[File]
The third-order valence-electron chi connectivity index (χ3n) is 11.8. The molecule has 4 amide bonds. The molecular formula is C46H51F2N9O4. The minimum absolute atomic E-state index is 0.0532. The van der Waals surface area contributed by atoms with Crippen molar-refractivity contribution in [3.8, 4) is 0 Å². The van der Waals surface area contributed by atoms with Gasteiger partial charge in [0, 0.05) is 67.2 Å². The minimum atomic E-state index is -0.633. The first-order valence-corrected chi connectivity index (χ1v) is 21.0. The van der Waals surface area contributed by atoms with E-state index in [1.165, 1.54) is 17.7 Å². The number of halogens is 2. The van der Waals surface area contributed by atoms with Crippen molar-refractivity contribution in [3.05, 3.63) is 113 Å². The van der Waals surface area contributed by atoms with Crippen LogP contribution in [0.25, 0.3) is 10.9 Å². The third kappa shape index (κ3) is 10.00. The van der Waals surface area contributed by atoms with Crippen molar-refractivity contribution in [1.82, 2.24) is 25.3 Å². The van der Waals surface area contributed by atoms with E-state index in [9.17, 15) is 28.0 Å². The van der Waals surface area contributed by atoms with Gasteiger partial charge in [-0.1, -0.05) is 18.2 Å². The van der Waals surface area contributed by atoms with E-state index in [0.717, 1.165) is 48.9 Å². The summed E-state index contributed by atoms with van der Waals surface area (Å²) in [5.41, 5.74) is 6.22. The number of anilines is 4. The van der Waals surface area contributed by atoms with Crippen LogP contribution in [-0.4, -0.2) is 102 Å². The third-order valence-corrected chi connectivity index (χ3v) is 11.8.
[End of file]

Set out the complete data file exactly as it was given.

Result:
The third-order valence-electron chi connectivity index (χ3n) is 11.8. The molecule has 4 amide bonds. The molecular formula is C46H51F2N9O4. The minimum absolute atomic E-state index is 0.0532. The van der Waals surface area contributed by atoms with Crippen molar-refractivity contribution in [3.8, 4) is 0 Å². The van der Waals surface area contributed by atoms with Gasteiger partial charge in [0, 0.05) is 67.2 Å². The minimum atomic E-state index is -0.633. The first-order valence-corrected chi connectivity index (χ1v) is 21.0. The van der Waals surface area contributed by atoms with E-state index in [1.165, 1.54) is 17.7 Å². The number of halogens is 2. The van der Waals surface area contributed by atoms with Crippen molar-refractivity contribution in [3.05, 3.63) is 113 Å². The van der Waals surface area contributed by atoms with Crippen LogP contribution in [0.25, 0.3) is 10.9 Å². The third kappa shape index (κ3) is 10.00. The van der Waals surface area contributed by atoms with Crippen molar-refractivity contribution in [1.82, 2.24) is 25.3 Å². The van der Waals surface area contributed by atoms with E-state index in [9.17, 15) is 28.0 Å². The van der Waals surface area contributed by atoms with Gasteiger partial charge in [-0.1, -0.05) is 18.2 Å². The van der Waals surface area contributed by atoms with E-state index in [0.717, 1.165) is 48.9 Å². The summed E-state index contributed by atoms with van der Waals surface area (Å²) in [5.41, 5.74) is 6.22. The number of anilines is 4. The van der Waals surface area contributed by atoms with Crippen LogP contribution in [-0.4, -0.2) is 102 Å². The third-order valence-corrected chi connectivity index (χ3v) is 11.8.